You want to talk blizzards then you want to talk The Great Blizzard of 1888.
That baby remains one of the most severe in the history of the United States. It came in mid-March, dropping 50 inches of snow in Middletown, 30 inches in most parts of Connecticut, and its sustained 45 mph winds produced towering snowdrifts.
Railroads were shut down and people were trapped in their homes for up to a week while workers cleared the streets the old-fashioned way — one shovel full at a time.
Of course, even if you wanted to talk 1888, there's nobody who experienced that storm around to talk to now.
The same can't be said about the blizzard of 1978. Not only are there many people still kicking who survived it, but it is the first thing they want to talk about whenever a potentially big snowstorm is forecast.
What is interesting about the blizzard of 1978 being such a popular point of reference is that it doesn't even rank in the top five among snow producers in Connecticut.
The thing most people remember about 1978 is Gov. Ella T. Grasso shutting down the state for three days.
The next thing most often mentioned is how fast the storm came. There was no gradual buildup. When it struck in late morning it hit at full force, the snow coming heavy and hard right from the git-go.
While there was advanced notice of a storm, many were not aware that the storm had been upgraded to a blizzard until after the snow had started falling. For those trying to make their way home, it was too late.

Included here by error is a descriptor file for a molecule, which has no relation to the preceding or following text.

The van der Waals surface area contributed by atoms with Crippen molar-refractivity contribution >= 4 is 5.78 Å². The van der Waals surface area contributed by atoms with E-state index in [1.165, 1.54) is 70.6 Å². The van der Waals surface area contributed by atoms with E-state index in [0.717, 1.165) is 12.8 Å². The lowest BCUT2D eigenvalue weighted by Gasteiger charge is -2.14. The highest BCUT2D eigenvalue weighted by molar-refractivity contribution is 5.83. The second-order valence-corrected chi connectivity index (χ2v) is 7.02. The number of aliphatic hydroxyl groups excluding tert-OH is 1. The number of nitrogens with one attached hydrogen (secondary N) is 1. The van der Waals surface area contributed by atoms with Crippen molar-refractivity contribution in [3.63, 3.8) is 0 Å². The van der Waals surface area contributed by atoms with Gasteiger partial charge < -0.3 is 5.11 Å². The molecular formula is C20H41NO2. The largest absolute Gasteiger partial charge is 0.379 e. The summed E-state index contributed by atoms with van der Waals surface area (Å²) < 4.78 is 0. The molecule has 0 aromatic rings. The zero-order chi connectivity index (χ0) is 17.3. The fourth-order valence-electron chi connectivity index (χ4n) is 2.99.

Thousands were trapped in a massive gridlock. At some point people simply left their cars and sought shelter wherever they could find it. The abandoned vehicles made it difficult for plows to do their work, adding to the problems.
The most intense snow fell during the early evening hours, sometimes at a 3-inch per hour clip. Drivers who decided to stay in their cars had to worry about being completely buried. State troopers went car to car along the highways checking for trapped motorists.
Along the coast a storm surge of up to 16 feet caused widespread destruction. Most of the storm's 75 deaths were recorded along the shore in Rhode Island and Massachusetts.
For days after the storm, workers operating heavy machinery had to slowly pick their way along roads, uncovering buried vehicles one at a time and towing them.
It remains to be seen how Friday's storm will measure up. One thing we have going for us, however, is that we have many forms of communication now. And no one can say we have not had sufficient warning.
The bottom line is we are New Englanders. This isn't our first trip to the rodeo, to the land of snowmageddon. We know what to do and what not to do. So hunker down, chill out, and work on your talking points.